Taking Control of Your Divorce
The following is a list of the top ten strategies for helping you maintain control in your divorce:
- Decide what is most important to you and your family in your divorce. Gather as much divorce information as you can to make an informed decision on the divorce process that is best for you.
- Surround yourself with professionals whose expertise you respect and trust. This is the time to ask for and receive help to support you through your divorce.
- Make sure you’re physically safe. Courts can issue restraining orders and protective orders, but they’re just pieces of paper. If you feel that you and/or your children are physically unsafe, call the authorities.
- Take care of yourself physically. Find a way to release stress, move your body and clear out your mind. Coping with divorce will be one of your greatest challenges.
- Find an attorney who fits your style and personality. Remember, you’re the boss. Your attorney should tell you your options, explain the consequences and costs of each choice, and then let you decide what to do next.
- Determine how you will pay your living expenses when you are no longer married. If you need education, find out where to get it, how long it will take and how much it will cost. If you need to change jobs or get a job, do that before you are desperate for money, if possible.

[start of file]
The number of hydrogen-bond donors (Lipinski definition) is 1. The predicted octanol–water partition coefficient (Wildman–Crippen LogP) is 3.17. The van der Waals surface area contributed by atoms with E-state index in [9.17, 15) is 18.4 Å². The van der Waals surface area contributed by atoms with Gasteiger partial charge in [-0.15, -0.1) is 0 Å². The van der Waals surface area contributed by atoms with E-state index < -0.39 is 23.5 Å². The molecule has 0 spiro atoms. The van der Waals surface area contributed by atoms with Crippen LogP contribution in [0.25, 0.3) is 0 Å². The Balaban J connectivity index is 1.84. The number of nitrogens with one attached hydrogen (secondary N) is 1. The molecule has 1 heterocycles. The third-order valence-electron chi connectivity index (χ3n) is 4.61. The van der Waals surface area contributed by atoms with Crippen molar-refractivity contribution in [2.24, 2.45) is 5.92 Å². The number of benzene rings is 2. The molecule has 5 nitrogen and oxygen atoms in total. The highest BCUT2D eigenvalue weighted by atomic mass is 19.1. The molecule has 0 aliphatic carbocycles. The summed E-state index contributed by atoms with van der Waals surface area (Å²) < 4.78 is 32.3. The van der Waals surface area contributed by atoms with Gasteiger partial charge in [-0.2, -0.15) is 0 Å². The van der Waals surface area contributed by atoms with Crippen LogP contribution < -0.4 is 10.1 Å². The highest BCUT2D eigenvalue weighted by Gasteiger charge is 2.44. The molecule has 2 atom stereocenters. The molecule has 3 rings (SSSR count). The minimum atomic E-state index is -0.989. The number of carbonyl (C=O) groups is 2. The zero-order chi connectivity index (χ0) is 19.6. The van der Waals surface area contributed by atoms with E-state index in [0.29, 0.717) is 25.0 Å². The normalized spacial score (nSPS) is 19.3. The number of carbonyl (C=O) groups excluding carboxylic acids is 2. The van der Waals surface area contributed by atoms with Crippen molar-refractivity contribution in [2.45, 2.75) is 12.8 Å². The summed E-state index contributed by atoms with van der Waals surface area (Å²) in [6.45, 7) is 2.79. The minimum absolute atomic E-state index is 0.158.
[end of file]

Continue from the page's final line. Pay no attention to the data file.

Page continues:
- Learn as much as you can about your financial situation before you separate. Make copies of old records, go through the files and consult with your accountant.
- Join or create a support group. Family, friends, church members, colleagues, neighbors – anyone except your children. There are churches, therapists and other professionals who run divorce support groups. Find the same thing for your children. Many school counselors run ongoing groups for students whose parents are divorced or divorcing.
- Look at the big picture. It is easy to get caught up in small matters that are irritating now, but that won’t matter in the long run. Don’t sweat the small stuff.
- Encourage your children to have a positive relationship with their other parent. When they go to his or her house, tell them to have a good time. Don’t talk bad about the other parent to the children or in front of the children.